The Beauceron is a large dog that weighs between
75-110 lbs. Their height ranges between 24" to 27 ½". Loyal, protective and territorial, the Beauceron makes an
excellent watchdog that will ward off any intruders or those that they perceive as a threat to their family and
Its standard colouring is black and tan (referred to in French as "rouge ecureil",
squirrel-red) or tan and grey (harlequin). Other colours, such as the once prevalent tawny, grey or grey/black,
are now banned by the breed standard. The outer coat is harsh while the undercoat is soft and silky. It comes in
black with distinct tan markings and in a less common harlequin coat with patches of gray, black and tan. The
harlequin coats should have more black than gray with no white. In the black and tan dogs the tan markings
appear in two dots above the eyes, on the sides of the muzzle, fading off to the cheeks, but do not reach the
underside of the ears. Also on the throat,, under the tail and on the legs and the chest. Tan markings on the
chest should appear as two spots but a chest plate is acceptable.
Although most breeds
may or may not have dewclaws (many owners of other breeds remove dewclaws, especially if the dog is used for field
and hunting), an important feature of the Beauceron is the double dewclaw. A beauceron must have double dewclaws,
which form well separated “thumbs” with nails on each rear leg, anything less will result in
Although the Beauceron is not currently recognized by the AKC, an application for recognition
has been filed. Acceptable colors for Beaucerons include black and tan or tri-color (black, tan and grey). They
are double coated with a medium length, dense, coarse and straight outer coat and a dense undercoat. Their coat
is easy to care for and requires minimal grooming.
This large, energetic dog is extremely protective of family and territory. They can be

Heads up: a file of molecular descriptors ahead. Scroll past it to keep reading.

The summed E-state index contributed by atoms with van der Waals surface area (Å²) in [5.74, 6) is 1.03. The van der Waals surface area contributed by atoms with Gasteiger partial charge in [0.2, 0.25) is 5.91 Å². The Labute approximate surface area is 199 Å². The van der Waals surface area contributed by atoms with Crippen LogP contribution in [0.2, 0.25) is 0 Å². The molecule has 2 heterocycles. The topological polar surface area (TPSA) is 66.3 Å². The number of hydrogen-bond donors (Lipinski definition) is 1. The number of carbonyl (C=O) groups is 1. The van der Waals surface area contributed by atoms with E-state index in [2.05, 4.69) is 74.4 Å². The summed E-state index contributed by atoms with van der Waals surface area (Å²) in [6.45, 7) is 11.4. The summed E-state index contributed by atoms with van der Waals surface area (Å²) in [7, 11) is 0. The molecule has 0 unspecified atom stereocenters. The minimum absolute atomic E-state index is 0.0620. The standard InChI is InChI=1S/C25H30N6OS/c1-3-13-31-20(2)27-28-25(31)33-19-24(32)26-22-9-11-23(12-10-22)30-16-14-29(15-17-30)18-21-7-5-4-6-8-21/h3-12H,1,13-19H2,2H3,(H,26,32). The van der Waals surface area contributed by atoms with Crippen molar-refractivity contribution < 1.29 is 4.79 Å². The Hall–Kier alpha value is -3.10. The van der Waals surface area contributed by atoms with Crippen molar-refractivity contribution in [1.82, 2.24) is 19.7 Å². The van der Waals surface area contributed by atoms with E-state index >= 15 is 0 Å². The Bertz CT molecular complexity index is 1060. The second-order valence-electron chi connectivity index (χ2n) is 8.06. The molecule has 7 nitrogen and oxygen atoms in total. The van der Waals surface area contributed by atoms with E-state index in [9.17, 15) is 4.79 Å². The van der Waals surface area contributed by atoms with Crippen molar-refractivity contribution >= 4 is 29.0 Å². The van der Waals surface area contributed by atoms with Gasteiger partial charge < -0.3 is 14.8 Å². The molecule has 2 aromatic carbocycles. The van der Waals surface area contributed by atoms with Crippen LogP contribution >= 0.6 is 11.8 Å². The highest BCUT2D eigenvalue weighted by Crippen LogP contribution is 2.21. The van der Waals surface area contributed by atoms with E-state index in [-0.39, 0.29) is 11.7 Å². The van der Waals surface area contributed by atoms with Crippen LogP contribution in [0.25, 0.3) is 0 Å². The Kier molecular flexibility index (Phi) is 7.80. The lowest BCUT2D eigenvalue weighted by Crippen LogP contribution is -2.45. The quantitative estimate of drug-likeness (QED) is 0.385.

aggressive with animals they don't know or strangers. However, when raised with other dogs, pets and children
from puppyhood they can do well. Because of their size, they are recommended for older, well behaved children.
When taken outside, they should be in a secured yard. They can be calm with their family, but are an overall
energetic breed that requires plenty of exercise, play and time to run. Early training is recommended as they can have a
stubborn streak. Once trained, they will follow their master's commands. With a strong herding instinct, they
have a tendency to herd family and other pets. They like to be with family.
Dating back to 16th century France, the Beauceron was bred to herd sheep. They are also known
as Berger de Beuce and Bas Rouge (Red Stocking) for the markings on their legs. They were used during WWI and
WWII to detect land mines and find the wounded. Their high trainability makes them excellent at this job as well
as in police work. The Beauceron has a natural guarding instinct and has also traditionally been used as a guard
dog and watchdog.
With such a high instinct to protect their home and family, the Beauceron makes an excellent
guard dog. Homes that can appreciate their loyalty and protective drive are essential. They are also very
energetic and work well with families that enjoy outside activity.